FERGUSON, Mo. -- Missouri Gov. Jay Nixon (D) on Tuesday announced the 16 members of the Ferguson Commission, which was established to address issues of racial and economic inequality in the St. Louis region following the shooting of Michael Brown. One of the commission's members is the top Teach For America official in St. Louis, who has been helping organize protests over the past several months.
Brittany Packnett, who is also one of the youngest members of the commission, is a native of St. Louis County. She graduated from Washington University in St. Louis, and got a graduate degree at American University while working for Teach For America in southeast Washington, D.C. Later, Packnett worked as a congressional staffer for U.S. Rep. Lacy Clay (D-Mo.) before returning to her hometown to become the executive director of Teach For America in St. Louis.
In an interview with The Huffington Post, Packnett said she took on a role on the commission, which is expected to submit its final report by September 2015, because she was assured it would be independent. She believes that the biggest contribution the commission can make is "firmly clarifying" the policy solutions that are necessary for "systemic change" in the region.
"I don't think the commission is the answer. I think it's part of the answer that is potentially well-positioned to push progress forward in a truly systemic way," Packnett said.
She says her involvement with the commission will not keep her from participating in demonstrations going forward.
"While the commission is happening, I know that protests will continue, and I will be continuing to participate in those protests," Packnett said.
"I want to make sure there's a truthful narrative about what's happening on the ground, what people on the ground stand for, and how we are pursing justice. We're pursing justice peacefully, thoughtfully, creatively, and in a way we believe honors not just the memory of Mike Brown, but the memory of so many lives lost around this country," she added.
Recently, Packnett has been working with other protest organizers to come up with a strategy to help keep demonstrations peaceful after government officials announce the grand jury's decision about whether to indict Ferguson police officer Darren Wilson, who killed 18-year-old Brown on Aug. 9. On Saturday night, she hosted a handful of organizers at her home to develop a plan for action for after the announcement is made and to work on a draft of an op-ed that later ran in the St. Louis Post-Dispatch.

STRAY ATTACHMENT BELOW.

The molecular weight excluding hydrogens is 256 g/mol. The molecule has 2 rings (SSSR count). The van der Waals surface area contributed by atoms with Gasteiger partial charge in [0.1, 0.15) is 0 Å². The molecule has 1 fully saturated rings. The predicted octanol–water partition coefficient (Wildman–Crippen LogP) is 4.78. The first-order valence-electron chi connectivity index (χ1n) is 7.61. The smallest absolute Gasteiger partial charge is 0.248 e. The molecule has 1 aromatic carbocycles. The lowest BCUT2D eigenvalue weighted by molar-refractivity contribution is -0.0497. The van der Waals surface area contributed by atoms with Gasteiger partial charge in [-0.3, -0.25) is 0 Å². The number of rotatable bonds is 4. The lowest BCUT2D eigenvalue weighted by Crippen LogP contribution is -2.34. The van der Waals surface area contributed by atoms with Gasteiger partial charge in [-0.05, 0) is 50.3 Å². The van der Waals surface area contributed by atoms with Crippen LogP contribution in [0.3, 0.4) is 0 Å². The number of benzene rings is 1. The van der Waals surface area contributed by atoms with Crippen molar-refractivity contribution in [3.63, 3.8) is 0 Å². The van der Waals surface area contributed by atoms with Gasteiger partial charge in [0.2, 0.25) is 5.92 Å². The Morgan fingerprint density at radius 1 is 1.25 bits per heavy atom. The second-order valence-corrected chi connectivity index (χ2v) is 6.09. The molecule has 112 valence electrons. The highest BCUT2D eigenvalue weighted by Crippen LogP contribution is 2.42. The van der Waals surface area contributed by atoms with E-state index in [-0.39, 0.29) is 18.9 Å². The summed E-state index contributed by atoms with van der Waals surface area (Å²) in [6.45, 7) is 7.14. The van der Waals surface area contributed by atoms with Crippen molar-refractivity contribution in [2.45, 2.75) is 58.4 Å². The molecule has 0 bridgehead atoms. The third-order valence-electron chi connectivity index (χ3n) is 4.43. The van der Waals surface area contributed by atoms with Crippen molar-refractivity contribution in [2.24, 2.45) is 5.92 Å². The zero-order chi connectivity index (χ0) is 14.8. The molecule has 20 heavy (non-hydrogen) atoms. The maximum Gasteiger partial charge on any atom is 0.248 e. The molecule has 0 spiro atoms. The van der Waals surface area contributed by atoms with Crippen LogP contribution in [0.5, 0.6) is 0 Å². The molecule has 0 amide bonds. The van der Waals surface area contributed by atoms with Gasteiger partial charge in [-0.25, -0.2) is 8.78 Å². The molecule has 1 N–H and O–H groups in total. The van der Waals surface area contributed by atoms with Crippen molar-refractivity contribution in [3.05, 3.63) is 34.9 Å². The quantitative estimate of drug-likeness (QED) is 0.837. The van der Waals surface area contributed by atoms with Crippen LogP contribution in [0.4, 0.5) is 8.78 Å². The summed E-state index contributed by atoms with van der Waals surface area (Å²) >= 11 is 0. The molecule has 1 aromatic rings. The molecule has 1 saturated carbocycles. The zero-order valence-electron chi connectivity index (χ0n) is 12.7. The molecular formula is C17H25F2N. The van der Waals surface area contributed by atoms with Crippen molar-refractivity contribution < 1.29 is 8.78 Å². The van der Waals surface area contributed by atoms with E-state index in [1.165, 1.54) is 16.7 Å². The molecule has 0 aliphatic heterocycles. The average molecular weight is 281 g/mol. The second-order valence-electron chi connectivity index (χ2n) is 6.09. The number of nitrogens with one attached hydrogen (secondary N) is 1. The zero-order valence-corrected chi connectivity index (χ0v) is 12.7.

Packnett, left, hosted other protest organizers at her home on Saturday night to come up with a plan for demonstrations after the grand jury announcement in the Michael Brown shooting (Emily Kassie/The Huffington Post).
After Brown's death, Packnett wrote on Teach For America's website about the racial tensions in the greater St. Louis region.
"We must love our students enough to face the uncomfortable fact that, while issues of inequitable education, unemployment and poverty contributed to this crisis, racism is the cause for Mike’s death and the reason young black men are disproportionate targets of excessive force daily," she wrote.
Packnett also discussed her family's experience with police officers in the greater St. Louis region. Twenty years ago, her father Ronald Packnett, who was a pastor of Central Baptist Church and a college professor, "was thrown against the hood of his imported car and beaten as my brother watched, screaming and crying from the backseat," Packnett wrote at the time.
"Unfortunately, that is not an uncommon experience, not just for people of color in North County, but for people of color across the entire country," Packnett told HuffPost.
"It's very important that we talk about racial profiling and police brutality and aggressive policing practices all distinctly, even though they are all interconnected," Packnett said.
"What happened to my father was most likely the result of aggressive ticketing policies ... So there's that piece. But there's also the element of racial profiling," she added. "Because the question that was put to my father is, why are you in such a nice car, because the officer was in disbelief that a black man could be in a Mercedes. And my father worked very hard, he grew up with a single mother on the south side of Chicago."
Packnett hopes her involvement and experience can help bring about reforms in the region.
"I'm glad to be home, I'm glad to have been home for the last two years. I believe distinctly in purpose," Packnett said. "If I can be of value, that's what I'm here to do."
Watch Brittany Packnett discuss the latest from Ferguson on HuffPost Live, above.
CORRECTION: A previous version of this story said Packnett graduated from American University before joining Teach For America. She got her graduate degree at American while working as a teacher with TFA.